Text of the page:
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Corporate Governance in the United Kingdom

United Kingdom

The UK system of corporate governance is generally seen as an effective model that has influenced many other jurisdictions in Europe and Asia. This helps to attract international companies wishing to gain access to a wide pool of investors, who are reassured by the governance obligations placed on issuers regardless of where their key business operations are located. In this chapter we focus on UK-incorporated companies with a premium listing on the Main Market of the London Stock Exchange. Requirements are relaxed to a degree for companies that are only able (or only choose) to obtain a standard listing, or that are not UK-incorporated companies.

The United Kingdom’s corporate governance system comprises laws, codes of practice and market guidance. Mandatory and default rules and legal standards derive from common law, from statute (notably the Companies Act 2006 (the Companies Act)) and from regulation (notably the Listing Rules and the Disclosure and Transparency Rules published by the Financial Conduct Authority (FCA), which is a statutory body). Some of these laws and regulations derive from European law, but some are specific to the United Kingdom. The City Code on Takeovers and Mergers (the Takeover Code) also has an important role to play in control transactions, and has statutory force. Each company’s constitution, which will also impose governance requirements, has legal effect as a statutory contract.

The most important code of practice is the UK Corporate Governance Code (the Code), which is published and updated periodically by the Financial Reporting Council (FRC), which is also a statutory body. The current edition of the Code was published in 2014. The FRC has recently indicated that no substantial changes are expected until the next scheduled review in 2019. In 2010, the FRC also published the UK Stewardship Code (the Stewardship Code), which applies to the institutional investor community and not to companies directly.

Finally, guidelines from the key supervisory bodies and from the institutional investor community supplement these laws, regulations and codes of practice. The United Kingdom’s institutional investor community also regularly publishes and updates guidance on a range of matters, particularly those where a shareholder vote is required.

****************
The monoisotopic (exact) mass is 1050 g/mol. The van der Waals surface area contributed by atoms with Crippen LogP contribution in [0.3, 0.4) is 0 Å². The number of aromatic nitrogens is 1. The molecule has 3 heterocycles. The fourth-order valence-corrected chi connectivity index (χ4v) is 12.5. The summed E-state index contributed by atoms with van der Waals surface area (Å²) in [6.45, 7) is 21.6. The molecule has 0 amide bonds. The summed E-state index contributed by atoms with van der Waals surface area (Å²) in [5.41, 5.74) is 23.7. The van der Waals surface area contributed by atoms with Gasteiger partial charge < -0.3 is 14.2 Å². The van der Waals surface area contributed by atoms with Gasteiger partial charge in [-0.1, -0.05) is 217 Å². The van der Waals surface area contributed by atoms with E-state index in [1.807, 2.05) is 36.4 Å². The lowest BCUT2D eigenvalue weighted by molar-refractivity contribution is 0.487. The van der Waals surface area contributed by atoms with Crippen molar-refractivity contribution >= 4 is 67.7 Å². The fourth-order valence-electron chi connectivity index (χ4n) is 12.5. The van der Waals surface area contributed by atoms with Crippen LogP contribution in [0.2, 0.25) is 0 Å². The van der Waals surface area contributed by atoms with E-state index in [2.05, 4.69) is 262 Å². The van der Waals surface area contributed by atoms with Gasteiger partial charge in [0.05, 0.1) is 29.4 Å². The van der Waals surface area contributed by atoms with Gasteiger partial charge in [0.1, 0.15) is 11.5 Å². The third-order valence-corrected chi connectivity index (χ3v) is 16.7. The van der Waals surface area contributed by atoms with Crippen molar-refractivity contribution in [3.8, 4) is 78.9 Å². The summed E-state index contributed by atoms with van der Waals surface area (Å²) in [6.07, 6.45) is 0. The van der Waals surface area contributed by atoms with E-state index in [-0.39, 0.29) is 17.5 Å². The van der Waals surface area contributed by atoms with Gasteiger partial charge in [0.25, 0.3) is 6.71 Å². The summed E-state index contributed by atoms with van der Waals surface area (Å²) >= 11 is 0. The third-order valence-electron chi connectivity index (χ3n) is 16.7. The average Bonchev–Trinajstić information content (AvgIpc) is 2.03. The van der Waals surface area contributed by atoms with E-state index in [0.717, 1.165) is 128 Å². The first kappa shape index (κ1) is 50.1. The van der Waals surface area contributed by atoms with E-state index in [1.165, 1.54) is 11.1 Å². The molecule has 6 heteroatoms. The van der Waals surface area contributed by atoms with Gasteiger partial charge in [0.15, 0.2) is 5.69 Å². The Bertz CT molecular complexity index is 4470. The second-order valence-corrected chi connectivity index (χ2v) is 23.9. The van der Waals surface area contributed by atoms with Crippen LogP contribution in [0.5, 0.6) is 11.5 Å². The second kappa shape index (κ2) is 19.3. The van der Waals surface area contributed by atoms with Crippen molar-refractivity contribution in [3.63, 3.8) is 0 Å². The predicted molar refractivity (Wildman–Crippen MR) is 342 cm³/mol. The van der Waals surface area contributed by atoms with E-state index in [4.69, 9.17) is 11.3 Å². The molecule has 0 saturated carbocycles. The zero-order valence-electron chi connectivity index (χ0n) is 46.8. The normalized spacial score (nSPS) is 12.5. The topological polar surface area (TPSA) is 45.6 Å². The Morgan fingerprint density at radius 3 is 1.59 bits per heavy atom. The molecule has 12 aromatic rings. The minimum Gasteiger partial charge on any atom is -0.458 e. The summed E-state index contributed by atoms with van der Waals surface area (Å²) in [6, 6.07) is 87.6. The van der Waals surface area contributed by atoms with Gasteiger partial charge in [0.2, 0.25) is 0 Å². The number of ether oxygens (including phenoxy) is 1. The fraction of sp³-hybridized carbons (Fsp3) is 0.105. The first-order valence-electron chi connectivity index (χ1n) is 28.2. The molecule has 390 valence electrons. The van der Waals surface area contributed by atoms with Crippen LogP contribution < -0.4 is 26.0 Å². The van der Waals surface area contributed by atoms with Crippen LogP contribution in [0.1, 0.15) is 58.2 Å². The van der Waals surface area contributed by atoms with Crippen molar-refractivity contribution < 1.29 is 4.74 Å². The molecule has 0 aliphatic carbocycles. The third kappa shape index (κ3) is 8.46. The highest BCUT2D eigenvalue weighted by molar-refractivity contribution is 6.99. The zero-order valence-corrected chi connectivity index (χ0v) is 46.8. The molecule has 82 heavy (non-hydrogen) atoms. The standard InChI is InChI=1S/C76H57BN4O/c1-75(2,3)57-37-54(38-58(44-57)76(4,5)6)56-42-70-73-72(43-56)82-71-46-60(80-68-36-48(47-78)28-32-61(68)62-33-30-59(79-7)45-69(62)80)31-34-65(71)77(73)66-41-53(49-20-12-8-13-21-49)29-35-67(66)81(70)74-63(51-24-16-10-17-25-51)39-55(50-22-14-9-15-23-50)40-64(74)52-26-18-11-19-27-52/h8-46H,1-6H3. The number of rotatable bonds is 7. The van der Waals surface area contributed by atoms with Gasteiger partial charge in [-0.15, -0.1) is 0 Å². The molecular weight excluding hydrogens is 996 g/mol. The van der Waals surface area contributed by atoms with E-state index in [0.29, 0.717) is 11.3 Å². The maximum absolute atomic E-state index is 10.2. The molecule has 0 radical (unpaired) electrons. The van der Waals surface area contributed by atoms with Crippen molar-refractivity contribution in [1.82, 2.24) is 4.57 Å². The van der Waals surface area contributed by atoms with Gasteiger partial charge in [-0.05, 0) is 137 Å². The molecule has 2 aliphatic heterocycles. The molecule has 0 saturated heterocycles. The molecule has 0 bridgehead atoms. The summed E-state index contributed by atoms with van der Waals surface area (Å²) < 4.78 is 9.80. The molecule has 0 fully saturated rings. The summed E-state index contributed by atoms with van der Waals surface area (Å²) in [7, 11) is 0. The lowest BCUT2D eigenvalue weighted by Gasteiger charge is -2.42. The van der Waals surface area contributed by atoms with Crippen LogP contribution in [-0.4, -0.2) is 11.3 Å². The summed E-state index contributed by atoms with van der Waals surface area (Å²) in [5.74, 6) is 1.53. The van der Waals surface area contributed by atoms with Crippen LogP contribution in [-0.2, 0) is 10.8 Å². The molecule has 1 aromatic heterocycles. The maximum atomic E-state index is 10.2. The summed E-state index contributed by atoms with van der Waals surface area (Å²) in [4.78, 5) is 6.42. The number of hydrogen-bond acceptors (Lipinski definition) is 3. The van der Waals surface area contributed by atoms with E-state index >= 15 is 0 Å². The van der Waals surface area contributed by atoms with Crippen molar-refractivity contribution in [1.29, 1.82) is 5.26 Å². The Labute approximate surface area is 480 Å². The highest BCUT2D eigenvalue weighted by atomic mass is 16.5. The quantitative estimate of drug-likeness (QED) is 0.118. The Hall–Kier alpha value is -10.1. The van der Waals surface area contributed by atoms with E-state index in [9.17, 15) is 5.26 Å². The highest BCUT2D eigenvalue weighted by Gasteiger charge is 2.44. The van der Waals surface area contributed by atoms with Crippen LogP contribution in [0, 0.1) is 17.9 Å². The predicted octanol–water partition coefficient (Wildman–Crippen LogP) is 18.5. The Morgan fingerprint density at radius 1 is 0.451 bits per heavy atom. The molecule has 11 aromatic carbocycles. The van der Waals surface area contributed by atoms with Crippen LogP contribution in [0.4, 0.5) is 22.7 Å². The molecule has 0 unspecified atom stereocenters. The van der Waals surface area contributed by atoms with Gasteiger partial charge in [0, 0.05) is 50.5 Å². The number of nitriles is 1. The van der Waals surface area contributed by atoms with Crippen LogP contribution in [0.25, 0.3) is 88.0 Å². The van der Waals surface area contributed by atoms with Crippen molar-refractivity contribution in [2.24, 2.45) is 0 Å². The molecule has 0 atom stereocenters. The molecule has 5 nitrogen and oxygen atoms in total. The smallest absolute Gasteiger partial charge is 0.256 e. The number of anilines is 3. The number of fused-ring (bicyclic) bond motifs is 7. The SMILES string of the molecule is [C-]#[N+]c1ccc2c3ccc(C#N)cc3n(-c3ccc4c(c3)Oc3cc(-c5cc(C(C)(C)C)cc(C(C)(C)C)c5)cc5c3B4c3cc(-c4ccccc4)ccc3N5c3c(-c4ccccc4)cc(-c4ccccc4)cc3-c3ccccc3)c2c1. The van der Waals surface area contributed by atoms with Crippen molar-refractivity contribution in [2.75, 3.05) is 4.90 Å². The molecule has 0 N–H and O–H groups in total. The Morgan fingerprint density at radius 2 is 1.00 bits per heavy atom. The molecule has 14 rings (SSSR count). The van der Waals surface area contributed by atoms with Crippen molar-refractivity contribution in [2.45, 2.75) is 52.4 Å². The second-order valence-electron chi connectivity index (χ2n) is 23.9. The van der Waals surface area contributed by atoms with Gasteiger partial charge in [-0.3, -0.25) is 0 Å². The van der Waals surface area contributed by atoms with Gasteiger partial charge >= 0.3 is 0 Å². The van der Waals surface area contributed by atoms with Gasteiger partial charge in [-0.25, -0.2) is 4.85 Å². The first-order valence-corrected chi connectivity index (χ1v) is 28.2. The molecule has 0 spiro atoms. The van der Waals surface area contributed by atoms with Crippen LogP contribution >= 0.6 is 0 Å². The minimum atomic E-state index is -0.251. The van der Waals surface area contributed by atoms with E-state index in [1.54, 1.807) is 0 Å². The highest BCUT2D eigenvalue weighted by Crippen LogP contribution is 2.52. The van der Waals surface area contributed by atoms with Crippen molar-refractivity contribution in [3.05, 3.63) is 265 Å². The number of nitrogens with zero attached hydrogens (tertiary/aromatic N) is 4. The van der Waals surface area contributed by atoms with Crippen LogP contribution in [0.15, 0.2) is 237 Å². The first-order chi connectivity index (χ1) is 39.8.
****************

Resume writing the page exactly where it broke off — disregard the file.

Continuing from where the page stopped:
The bedrock of best practice corporate governance in the United Kingdom is the single board collectively responsible for the long-term success of each company including:

  • a separate chairman and CEO;
  • b a balance of executive and independent non-executive directors;
  • c strong, independent audit and remuneration committees;
  • d annual evaluation by the board of its performance;
  • e transparency on appointments and remuneration; and
  • f effective rights for shareholders, who are encouraged to engage with the companies in which they invest.

One defining feature of the Code is the ‘comply or explain’ approach: rules for companies with a stock exchange listing (the Listing Rules) require all companies either to comply with the Code or explain why they do not. The Code is issued with an acknowledgement of flexibility; this is in recognition of the principle that no single governance regime would be appropriate, in its entirety, for all companies. This approach does, however, rely on shareholder engagement to challenge non-compliance where appropriate. Nevertheless, in its January 2016 report on recent developments in corporate governance, the FRC noted that over 90 per cent of all FTSE 350 companies (the 350 largest UK-listed companies, by market capitalisation) reported full compliance with the Code, or full compliance with all but one or two provisions. In many cases, non-compliance is due to circumstances rather than deliberate choice. This confirms that the provisions of the Code are widely adopted by companies despite the comply or explain philosophy.

The Code states that an explanation for non-compliance should set out the background, provide a clear rationale that is specific to the company, indicate whether the deviation from the Code’s provisions is limited in time and state what alternative measures the company is taking to deliver on the principles set out in the Code and to mitigate any additional risk.



More detailed information regarding corporate governance rules applicable to listed companies in the UK is available at

For developments from the Financial Reporting Council (FRC):




The Financial Reporting Council (FRC)
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